generating an authenticated system call corresponding to the original system call using a key stored at an operating system kernel level, the authenticated system call including a message authentication code component comprising a code encrypted by the key and a policy component based upon the original system call;
replacing, via a processor, the original system call with the authenticated system call by re-writing the binary code of the application;
receiving the authenticated system call from the application, the authenticated system call having the message authentication code component;
decrypting the message authentication code component using the key to determine a received code; and
verifying the authenticated system call by comparing the received code to the code encrypted by the key.
2. The method of claim 1, wherein the policy component comprises a call graph policy.
3. The method of claim 1, wherein the policy component comprises a policy that allows argument values of the system call to match patterns.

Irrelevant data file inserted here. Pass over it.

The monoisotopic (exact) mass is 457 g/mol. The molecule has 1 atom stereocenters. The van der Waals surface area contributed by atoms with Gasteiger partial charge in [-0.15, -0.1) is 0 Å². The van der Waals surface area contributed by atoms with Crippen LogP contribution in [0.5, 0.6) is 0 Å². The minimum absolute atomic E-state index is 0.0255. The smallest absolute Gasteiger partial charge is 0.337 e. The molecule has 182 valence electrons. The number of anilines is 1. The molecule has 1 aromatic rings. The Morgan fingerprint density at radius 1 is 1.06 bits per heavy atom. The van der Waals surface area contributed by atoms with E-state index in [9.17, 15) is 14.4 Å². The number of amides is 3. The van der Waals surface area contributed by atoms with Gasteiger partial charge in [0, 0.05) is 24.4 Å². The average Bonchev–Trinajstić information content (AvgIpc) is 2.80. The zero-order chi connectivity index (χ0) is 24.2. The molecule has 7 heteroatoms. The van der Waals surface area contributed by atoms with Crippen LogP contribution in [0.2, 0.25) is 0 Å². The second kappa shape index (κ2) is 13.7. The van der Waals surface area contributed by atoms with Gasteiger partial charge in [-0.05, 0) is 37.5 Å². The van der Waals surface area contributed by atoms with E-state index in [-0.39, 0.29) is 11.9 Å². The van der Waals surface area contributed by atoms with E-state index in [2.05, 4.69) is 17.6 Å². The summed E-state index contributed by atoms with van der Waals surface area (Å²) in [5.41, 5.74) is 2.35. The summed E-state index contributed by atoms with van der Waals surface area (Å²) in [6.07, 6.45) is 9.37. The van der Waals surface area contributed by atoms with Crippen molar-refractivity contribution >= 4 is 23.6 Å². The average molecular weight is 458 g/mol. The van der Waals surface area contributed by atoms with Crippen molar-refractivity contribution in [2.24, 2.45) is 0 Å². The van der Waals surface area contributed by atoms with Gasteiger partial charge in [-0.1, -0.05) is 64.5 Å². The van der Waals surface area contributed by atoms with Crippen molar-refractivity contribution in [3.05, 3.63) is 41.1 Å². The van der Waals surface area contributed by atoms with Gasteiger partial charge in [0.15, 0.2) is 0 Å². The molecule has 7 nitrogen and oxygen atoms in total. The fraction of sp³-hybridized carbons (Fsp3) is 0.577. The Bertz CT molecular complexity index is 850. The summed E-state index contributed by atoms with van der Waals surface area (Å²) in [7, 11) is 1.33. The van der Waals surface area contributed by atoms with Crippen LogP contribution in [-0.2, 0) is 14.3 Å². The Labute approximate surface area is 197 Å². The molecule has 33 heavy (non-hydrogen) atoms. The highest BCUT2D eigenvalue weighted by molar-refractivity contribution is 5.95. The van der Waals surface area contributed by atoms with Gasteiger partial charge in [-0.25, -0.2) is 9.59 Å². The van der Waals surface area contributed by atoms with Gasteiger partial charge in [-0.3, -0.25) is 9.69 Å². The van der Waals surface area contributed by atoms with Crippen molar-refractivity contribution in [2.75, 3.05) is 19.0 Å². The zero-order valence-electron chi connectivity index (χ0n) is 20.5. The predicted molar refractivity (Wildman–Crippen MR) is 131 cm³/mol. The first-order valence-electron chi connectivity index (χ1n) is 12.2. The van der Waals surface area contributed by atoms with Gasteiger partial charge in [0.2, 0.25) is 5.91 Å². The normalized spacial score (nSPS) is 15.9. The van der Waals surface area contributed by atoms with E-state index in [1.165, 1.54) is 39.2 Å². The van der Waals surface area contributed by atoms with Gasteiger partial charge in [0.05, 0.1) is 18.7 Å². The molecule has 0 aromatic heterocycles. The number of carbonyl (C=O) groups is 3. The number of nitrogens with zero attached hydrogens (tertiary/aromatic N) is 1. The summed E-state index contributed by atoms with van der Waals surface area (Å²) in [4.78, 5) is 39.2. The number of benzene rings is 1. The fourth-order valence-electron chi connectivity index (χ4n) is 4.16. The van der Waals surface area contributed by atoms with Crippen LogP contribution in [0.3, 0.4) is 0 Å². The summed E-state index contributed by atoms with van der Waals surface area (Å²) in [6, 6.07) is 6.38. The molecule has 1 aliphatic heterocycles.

4. The method of claim 1, wherein the policy component comprises a capability tracking policy.
5. The method of claim 1, comprising:
determining a behavior for the original system call, wherein the determining comprises:
using static analysis to generate a model of accepted behavior of the application; and
determining a policy for the original system call of the application based on the model.
6. The method of claim 1, further comprising:
accepting the authenticated system call when the code matches the message authentication code component encrypted by the key.
7. The method of claim 1, further comprising:
rejecting the authenticated system call when the code does not match the message authentication code component encrypted by the key.

This disclosure generally relates to data processing, and in particular it relates to software upgrading.